Maj. John Fletcher, Anglican army chaplain with the Canadian Forces, ministers to troops training in Norway.
As Canadians on Remembrance Day this month commemorate those who have fallen in war, they also face the reality that their armed forces are being called to serve in a new war stemming from the Sept. 11 attacks on the United States.
When troops are committed to action, chaplains are there beside them. “We know there’ll be chaplaincy coverage,” said Archdeacon Tim Maindonald, an Anglican and commodore in the Canadian navy who was installed in Ottawa on Sept. 16 as chaplain general to the Canadian Forces. (As of mid-October, it was not yet determined which chaplains would be traveling with troops to Afghanistan or any other theatre of combat.)
Archdeacon Maindonald was appointed to a two-year term by the Defence Minister on the recommendation of an inter-faith committee. The post alternates between Roman Catholic and Protestant chaplains.
At the installation, Bishop Andrew Hutchison of the diocese of Montreal and the Anglican Bishop Ordinary to the Canadian Forces, noted that “the world was blasted into a new awareness last Tuesday. It was a moment that redefined warfare in which the enemy is no longer identified by uniform or even nationality.”
Chaplains across Canada, in interviews with the Journal, say they are responding to heightened levels of tension on the part of Canadian Forces personnel and their families.
“We get the feedback from our chaplains. When there is a crisis in the world, people tend to come to the chapel to think and pray. Our chaplains see more people and chat more people up, but we tend not to reside in buildings; we’re on the move and always present,” said Archdeacon Maindonald.
Of about 56,000 active members of the Canadian Forces, roughly one-quarter are Anglican, said Archdeacon Maindonald. About 150 chaplains in total serve the forces, with about 25 Anglicans serving the regular forces and 19 serving the reserves, according to Canadian Forces and Anglican church figures.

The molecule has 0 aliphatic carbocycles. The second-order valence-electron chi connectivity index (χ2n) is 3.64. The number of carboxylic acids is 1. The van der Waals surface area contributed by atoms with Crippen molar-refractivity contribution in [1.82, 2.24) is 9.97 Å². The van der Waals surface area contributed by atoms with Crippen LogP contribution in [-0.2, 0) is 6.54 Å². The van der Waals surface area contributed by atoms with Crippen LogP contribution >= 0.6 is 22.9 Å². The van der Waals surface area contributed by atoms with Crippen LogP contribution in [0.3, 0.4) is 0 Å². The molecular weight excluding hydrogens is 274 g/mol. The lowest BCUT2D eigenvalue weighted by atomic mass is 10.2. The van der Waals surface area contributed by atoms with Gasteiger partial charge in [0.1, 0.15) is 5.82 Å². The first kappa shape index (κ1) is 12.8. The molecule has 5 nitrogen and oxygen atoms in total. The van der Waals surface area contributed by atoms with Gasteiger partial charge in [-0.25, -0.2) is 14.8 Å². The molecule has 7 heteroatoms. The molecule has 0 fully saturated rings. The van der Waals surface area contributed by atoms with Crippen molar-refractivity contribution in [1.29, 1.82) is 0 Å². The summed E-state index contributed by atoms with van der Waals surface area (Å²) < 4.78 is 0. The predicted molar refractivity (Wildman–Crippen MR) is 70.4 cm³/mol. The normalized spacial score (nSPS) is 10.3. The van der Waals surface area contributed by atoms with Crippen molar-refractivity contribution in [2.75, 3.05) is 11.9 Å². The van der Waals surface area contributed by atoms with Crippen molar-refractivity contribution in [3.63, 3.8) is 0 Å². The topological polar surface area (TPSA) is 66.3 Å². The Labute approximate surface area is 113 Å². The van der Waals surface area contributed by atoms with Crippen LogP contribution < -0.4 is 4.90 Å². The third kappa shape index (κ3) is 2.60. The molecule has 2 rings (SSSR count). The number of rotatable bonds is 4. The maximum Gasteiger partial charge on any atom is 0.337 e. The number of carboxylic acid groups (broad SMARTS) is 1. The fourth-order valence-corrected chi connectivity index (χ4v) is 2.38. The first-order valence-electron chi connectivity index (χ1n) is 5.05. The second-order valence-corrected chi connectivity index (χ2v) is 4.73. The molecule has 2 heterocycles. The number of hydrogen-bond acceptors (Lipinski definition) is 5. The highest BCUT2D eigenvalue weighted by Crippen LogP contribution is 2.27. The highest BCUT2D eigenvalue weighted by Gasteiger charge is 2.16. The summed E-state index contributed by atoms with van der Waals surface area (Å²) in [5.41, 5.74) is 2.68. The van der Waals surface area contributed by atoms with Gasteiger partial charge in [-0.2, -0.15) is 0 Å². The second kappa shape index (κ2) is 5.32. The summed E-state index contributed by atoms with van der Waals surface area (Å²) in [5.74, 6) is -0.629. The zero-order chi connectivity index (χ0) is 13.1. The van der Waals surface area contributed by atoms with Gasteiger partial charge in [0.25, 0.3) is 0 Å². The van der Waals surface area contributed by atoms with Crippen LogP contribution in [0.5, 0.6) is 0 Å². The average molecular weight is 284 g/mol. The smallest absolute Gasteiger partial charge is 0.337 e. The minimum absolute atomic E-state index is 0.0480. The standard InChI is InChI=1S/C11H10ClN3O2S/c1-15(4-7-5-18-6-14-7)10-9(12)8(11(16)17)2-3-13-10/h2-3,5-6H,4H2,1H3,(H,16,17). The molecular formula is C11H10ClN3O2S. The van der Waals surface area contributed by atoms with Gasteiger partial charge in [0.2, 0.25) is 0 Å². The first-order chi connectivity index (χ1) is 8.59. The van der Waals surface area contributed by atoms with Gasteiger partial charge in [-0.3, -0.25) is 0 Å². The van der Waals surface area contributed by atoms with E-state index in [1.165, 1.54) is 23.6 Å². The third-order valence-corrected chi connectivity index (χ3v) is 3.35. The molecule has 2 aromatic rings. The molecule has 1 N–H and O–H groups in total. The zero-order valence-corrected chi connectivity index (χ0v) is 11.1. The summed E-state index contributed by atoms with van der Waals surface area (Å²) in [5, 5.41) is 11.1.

Lt. Cmdr. Richard Durrett, Anglican chaplain at CFB Gagetown, near Fredericton, noted that the forces were “in a wait and see mode. Our church attendance is markedly up in the last few weeks, up about 25 per cent.”
He also said he has had more calls from family members. “They’re worried about their children – what do we say to our kids in light of what has happened, in light of a call-up,” he said. However, he noted, Canadian Forces personnel join “with their eyes open” and have recently served in such volatile areas as Bosnia and Kosovo. Lt. Cmdr. Durrett himself served with a battalion on a peacekeeping mission in Eritrea and in Cyprus in 1993 with a UN mission.
Major John Fletcher, area chaplain for Land Force Central Area Headquarters, which is army headquarters for the central part of Canada, based in Toronto, said people have been seeking out chaplains “to pray for the leadership of the United States, for the victims.” Major Fletcher supervises 50 chaplains of several denominations – Anglican, United, Roman Catholic.
Several days after the terrorist attacks, a chaplains’ meeting “took on an extra dimension,” he said. “Part of my responsibility is to be chaplain to the chaplains.” While chaplains are well trained, he said, there were feelings expressed that “we are inadequate to the task of giving answers to the questions that come to us” concerning the terror attacks. “How do we help people process the feelings they are having and our own anxieties about our world? There is some sense of disquiet about what is coming next.”
Chaplains, he noted, go into battle with troops. But not only are they not authorized to carry a weapon, they are not authorized ever to use one, even in self-defence. They train with weapons just to learn how to make a weapon safe and not risk further injury, he said.
Even during training, chaplains go into the field, Archdeacon Maindonald said, and set up a portable church in a tent among the troops. “In a field kit, you would have a chalice, patten, cruets, candles, hosts, linens, holy oil, probably augmented with plasticized liturgies,” he said.